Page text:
Oby subsequently served as Minister of Solid Minerals Development, with emphasis on reforming Nigeria's mining sector to internationally recognized standards, especially in the area of policy transparency, with the purpose of increasing levels of global investment, and investor confidence, in the sector. She provided leadership in the drafting of the Nigerian Minerals and Mining Act, establishing the Nigerian Mining Cadastre Office and opening up Nigeria’s mining sector to private participation. Oby has also served as the Chairperson for the Nigeria Extractive Industries Transparency Initiative since 2004 and pioneered the voluntary sign-on of Nigeria to the EITI Principles, as well as the first ever audit of the oil and gas sector.

Since June 2006, Oby has been the Minister of Education where she was tasked with leading the country's on-going comprehensive reform strategy within the education sector. She has restructured and refocused the ministry for the attainment of EFA targets and MDGs, introduced Public Private Partnership models for service delivery, revamped the Federal Inspectorate Service as an improved quality assurance mechanism and introduced transparency and accountability mechanisms for better governance of the budget. The track record attesting to Oby's innovative success in this area culminated with the Nigerian stock exchange launch of \"Adopt-A-Public School Initiative\" earlier this year. Oby holds a Masters in International Law & Diplomacy from University of Lagos, along with a Masters of Public Administration from the Kennedy School of Government, Harvard. She is also a chartered accountant.
Re: The critical role of women in Nigerian politics
Dewdrops posted on 11-22-2008, 18:58:32 PM
http://nm.onlinenigeria.com/templates/?a=2982



QUOTE:

Dr. (Mrs.) Dora Nkem Akunyili, who assumed office on the 12th of April 2001, as the Director General of National Agency for Food and Drug Administration and Control (NAFDAC), is an Internationally renowned Pharmacist, Pharmacologist, Erudite Scholar, Seasoned Administrator, and a visionary leader. She was a Senior Lecturer and Consultant Pharmacologist in the College of Medicine, University of Nigeria Nsukka (U.N.N.), Enugu Campus, before she became the NAFDAC boss.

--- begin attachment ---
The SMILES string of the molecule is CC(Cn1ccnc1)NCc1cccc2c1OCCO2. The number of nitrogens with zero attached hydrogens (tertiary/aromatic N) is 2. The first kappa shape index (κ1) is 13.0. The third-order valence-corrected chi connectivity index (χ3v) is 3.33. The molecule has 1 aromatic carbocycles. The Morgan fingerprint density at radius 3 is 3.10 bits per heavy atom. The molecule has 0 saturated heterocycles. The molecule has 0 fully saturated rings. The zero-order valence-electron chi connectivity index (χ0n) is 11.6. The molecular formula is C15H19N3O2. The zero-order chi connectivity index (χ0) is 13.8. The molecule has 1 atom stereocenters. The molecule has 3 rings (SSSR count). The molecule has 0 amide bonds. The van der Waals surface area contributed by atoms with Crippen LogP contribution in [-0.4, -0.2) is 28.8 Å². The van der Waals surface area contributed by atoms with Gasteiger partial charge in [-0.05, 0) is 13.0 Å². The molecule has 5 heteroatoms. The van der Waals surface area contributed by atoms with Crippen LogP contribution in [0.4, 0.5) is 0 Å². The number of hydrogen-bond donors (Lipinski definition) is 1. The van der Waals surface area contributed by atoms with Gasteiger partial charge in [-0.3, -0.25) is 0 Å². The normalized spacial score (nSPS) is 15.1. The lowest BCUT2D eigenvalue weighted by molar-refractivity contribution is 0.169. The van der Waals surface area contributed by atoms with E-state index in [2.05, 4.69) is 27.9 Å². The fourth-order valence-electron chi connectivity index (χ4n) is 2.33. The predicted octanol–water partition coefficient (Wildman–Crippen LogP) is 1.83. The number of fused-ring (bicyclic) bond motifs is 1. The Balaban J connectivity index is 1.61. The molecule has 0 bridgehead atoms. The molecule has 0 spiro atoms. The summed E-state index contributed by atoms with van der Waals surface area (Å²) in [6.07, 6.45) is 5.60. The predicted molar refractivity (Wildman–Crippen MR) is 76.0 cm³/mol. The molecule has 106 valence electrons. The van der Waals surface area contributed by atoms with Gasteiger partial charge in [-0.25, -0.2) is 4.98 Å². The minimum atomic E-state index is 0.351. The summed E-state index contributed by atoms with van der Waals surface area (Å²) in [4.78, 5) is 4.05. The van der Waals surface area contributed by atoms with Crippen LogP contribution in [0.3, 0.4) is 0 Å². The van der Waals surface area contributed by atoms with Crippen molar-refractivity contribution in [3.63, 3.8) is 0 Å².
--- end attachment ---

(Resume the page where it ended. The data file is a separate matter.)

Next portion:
She was born in Makurdi, Benue State (Nigeria) on the 14th of July 1954, hails from Nanka and married in Agulu, both in Anambra State of Nigeria. Dr. Akunyili’s educational career started with her passing the First School Leaving Certificate with Distinction at St. Patrick’s Primary School, Isuofia, Anambra State in 1966, and the West African School Certificate (W.A.S.C.) with Grade I Distinction in 1973 from Queen of the Rosary Secondary School, Nsukka, both in Nigeria.

These exceptional results in the First School Leaving Certificate, and W.A.S.C. earned her the Eastern Nigerian Government Post Primary Scholarship and the Federal Government of Nigeria Undergraduate Scholarship. She got her First Degree in Pharmacy B.Pharm (Hons) in 1978 and her PhD in 1985 from U.N.N. Dr. Akunyili was a Post Doctorate Fellow of University of London and a Fellow of the West African Post Graduate College of Pharmacists. To prepare her for Managerial positions, she was trained on Senior Management skills Course in RIPA, London and Computer Education Programme by WHO/UNDP/World Bank Sponsored, Enugu in 1998 and 1994 respectively. Dr. Akunyili has enjoyed many academic awards and recognitions.

Dr. Akunyili started her working career as a Hospital Pharmacist from 1978-1981, in the University of Nigeria Teaching Hospital (U.N.T.H) Enugu, after which she ventured into academics as a Graduate Assistant (Research Fellow) in Faculty of Pharmaceutical Sciences, U.N.N. from 1982-1986. In the University system, she made a steady progress from Lecturer I in 1986 until she was made Senior Lecturer in 1990. She transferred to College of Medicine, U.N.N. in 1992, where she was made a Consultant Pharmacologist in 1996, a position she held until 12th April 2001. Due to her love for Teaching and nurturing young ones, she was also a part time lecturer of the West African Postgraduate College of Pharmacists Lagos, Nigeria from 1992-1995.

Dr. Mrs. Dora Akunyili was also prepared for the present Administrative position by her four years stint as Zonal Secretary of Petroleum Special Trust Fund (P.T.F.), coordinating all projects in the five South Eastern States of Nigeria (Abia, Anambra, Ebonyi, Enugu and Imo States).

She also served as a Supervisor for Agriculture and Member of the Caretaker Committee for her Local Government, Anaocha Local Government Area of Anambra State from 1994 to 1996. From 1992 to 1994, Dr. Akunyili served as a member of State’s Hospitals Management Board and State Advisory Council for Women Commission both in Anambra State of Nigeria.